The verses of chapter 31 were written about 75 years before the birth of Christ. The Zoramites speak from the Rameumptum of the ‘foolish traditions of our brethren’ regarding future events, in this case the coming of Christ. It seems rare, in these days, that we hear anything from the pulpit regarding the anticipated coming of Christ and its associated signs. Have we, for example, relegated the signs of the second coming to the foolish traditions of our fathers? Do the recent events in Okinawa, Northern California, Haiti, and Chile have any relevance when the scriptures speak of ‘earthquakes in divers places?’
The Zoramites, in their testimony, speak of being His holy children and their position as the elect of God. The Jews suffered from this same affliction when they boasted of being the children of Abraham. I contrast that pride with the attitude of the people who were listening to King Benjamin in Mosiah 4:2 where ‘they viewed themselves in their own carnal state, even less than the dust of the earth.’ Do we, as the bearers of the restoration show forth this same type of pride? How dangerous is it to lean upon our perceived pillar of lineage?
Pride seems to be a recurring theme in the discussion of the Zoramites as we read in the following verses:
24 Now when Alma saw this his heart was grieved; for he saw that they were a wicked and a perverse people; yea, he saw that their hearts were set upon gold, and upon silver, and upon all manner of fine goods
25 Yea, and he also saw that their hearts were lifted up unto great boasting, in their pride.
26 And he lifted up his voice to heaven, and cried, saying: O, how long, O Lord, wilt thou suffer that thy servants shall dwell here below in the flesh, to behold such gross wickedness among the children of men?
27 Behold, O God, they cry unto thee, and yet their hearts are swallowed up in their pride. Behold, O God, they cry unto thee with their mouths, while they are puffed up, even to greatness, with the vain things of the world.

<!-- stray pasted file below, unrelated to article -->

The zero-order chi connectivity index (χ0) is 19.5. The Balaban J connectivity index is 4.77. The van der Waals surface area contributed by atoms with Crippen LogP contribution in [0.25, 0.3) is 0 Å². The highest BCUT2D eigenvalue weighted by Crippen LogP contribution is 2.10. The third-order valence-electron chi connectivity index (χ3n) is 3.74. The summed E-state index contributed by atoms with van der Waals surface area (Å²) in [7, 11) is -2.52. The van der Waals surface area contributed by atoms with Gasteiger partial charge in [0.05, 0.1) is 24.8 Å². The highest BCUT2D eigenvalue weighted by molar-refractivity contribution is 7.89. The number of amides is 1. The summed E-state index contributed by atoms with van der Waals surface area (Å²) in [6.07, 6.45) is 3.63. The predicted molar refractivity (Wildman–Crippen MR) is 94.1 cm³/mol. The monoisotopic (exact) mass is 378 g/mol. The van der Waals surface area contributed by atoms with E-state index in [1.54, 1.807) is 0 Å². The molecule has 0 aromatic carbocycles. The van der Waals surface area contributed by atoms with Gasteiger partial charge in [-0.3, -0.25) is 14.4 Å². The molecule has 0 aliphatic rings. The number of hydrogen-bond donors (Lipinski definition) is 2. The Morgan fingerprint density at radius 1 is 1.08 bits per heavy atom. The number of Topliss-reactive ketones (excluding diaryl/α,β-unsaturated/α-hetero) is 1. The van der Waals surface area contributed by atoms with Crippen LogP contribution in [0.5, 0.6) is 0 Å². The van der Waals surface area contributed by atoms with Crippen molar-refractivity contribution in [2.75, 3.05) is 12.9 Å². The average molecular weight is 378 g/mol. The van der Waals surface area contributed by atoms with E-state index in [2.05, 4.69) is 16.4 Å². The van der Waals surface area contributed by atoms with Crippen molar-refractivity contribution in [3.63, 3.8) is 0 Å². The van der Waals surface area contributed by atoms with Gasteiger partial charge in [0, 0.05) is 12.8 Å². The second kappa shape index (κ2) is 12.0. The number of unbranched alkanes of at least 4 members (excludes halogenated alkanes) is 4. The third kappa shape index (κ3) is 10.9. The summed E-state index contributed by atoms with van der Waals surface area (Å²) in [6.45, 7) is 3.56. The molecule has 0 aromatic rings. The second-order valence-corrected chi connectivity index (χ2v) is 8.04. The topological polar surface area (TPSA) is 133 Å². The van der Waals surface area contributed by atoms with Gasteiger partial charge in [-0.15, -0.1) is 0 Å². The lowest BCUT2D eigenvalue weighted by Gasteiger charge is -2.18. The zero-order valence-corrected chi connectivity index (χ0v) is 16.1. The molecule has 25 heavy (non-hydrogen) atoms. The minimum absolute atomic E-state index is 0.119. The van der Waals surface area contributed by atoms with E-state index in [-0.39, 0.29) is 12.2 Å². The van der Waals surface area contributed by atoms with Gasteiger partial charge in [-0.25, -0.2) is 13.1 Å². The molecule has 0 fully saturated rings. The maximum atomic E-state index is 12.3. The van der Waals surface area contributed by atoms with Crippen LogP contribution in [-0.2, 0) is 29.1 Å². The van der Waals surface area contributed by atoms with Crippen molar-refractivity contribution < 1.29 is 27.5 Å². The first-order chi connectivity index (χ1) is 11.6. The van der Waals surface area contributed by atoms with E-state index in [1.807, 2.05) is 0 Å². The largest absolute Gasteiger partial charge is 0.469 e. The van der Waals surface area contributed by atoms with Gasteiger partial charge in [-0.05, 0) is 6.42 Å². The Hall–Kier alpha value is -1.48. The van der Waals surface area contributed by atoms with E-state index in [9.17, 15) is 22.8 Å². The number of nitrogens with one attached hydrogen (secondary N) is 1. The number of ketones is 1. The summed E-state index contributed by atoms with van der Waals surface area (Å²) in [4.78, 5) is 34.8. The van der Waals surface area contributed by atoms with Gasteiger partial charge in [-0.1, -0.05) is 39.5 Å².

28 Behold, O my God, their costly apparel, and their ringlets, and their bracelets, and their ornaments of gold, and all their precious things which they are ornamented with; and behold, their hearts are set upon them, and yet they cry unto thee and say—We thank thee, O God, for we are a chosen people unto thee, while others shall perish.
Alma saw that the Zoramites measured their success with the things of the world. He considered their materialism, pride and vanity as gross wickedness. Can we measure the condition of the modern day church based on the material success of the members and on the gains of the corporate empire the church has been able to build? Is it not gross wickedness to display this same desire for the things of the world today?
Alma speaks of the costly apparel and the adornments that were highly prized by the Zoramites. It appears from this statement that they used their one ‘day of the Lord’ event to display their fine attire and flaunt the wealth they had achieved. What should our attitude be towards the display of fine clothes and the adornments of the world in our Sunday services? Should these be prioritized higher than the need for a ‘broken heart and a contrite spirit?’
I was surprised by the discussion regarding the preparation for the Sacrament found in a recent issue of the Ensign taken from a talk by Dallin H. Oaks. Here are the first several points identified in the article:
• We dress properly, including wearing appropriate shoes, to show that we understand the sacred nature of the ordinance.
• We come to sacrament meeting with a broken heart and a contrite spirit.
• We are quietly seated well before the meeting begins.
• We bring a spirit of prayer, meekness, and devotion.
• We engage in prayerful meditation, reflecting on the mission of the Savior and our worthiness to partake of the sacrament.
Why is it that what we wear should be listed before the condition of our heart? Is this a subtle indication that we suffer from some of the same problems that afflicted the Zoramites?
There are things I believe we can learn from the description of the Zoramites. We should not let our worship degrade to rote recitals. We should speak of God more than on just Sundays. We should not allow ourselves to be defined by what we wear. Pride and materialism are the elements of gross wickedness. And finally, is anyone else concerned that we seem to have a recent uptick in earthquake activity throughout the world?
What think ye?